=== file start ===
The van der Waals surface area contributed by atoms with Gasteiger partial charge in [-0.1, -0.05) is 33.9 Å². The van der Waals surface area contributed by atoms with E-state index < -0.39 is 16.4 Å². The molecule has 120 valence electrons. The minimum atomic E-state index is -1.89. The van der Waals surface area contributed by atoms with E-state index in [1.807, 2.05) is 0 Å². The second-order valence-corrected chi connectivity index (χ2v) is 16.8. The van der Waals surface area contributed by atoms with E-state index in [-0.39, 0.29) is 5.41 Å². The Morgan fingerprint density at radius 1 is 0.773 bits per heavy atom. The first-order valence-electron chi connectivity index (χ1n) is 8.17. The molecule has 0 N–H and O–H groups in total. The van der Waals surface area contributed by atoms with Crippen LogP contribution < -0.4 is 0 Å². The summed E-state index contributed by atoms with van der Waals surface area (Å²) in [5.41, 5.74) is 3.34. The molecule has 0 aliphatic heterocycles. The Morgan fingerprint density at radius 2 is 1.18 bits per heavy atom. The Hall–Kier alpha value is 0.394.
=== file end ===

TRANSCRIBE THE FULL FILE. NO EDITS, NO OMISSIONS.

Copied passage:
The van der Waals surface area contributed by atoms with Gasteiger partial charge in [-0.1, -0.05) is 33.9 Å². The van der Waals surface area contributed by atoms with E-state index < -0.39 is 16.4 Å². The molecule has 120 valence electrons. The minimum atomic E-state index is -1.89. The van der Waals surface area contributed by atoms with E-state index in [1.807, 2.05) is 0 Å². The second-order valence-corrected chi connectivity index (χ2v) is 16.8. The van der Waals surface area contributed by atoms with E-state index in [-0.39, 0.29) is 5.41 Å². The Morgan fingerprint density at radius 1 is 0.773 bits per heavy atom. The first-order valence-electron chi connectivity index (χ1n) is 8.17. The molecule has 0 N–H and O–H groups in total. The van der Waals surface area contributed by atoms with Crippen LogP contribution < -0.4 is 0 Å². The summed E-state index contributed by atoms with van der Waals surface area (Å²) in [5.41, 5.74) is 3.34. The molecule has 0 aliphatic heterocycles. The Morgan fingerprint density at radius 2 is 1.18 bits per heavy atom. The Hall–Kier alpha value is 0.394.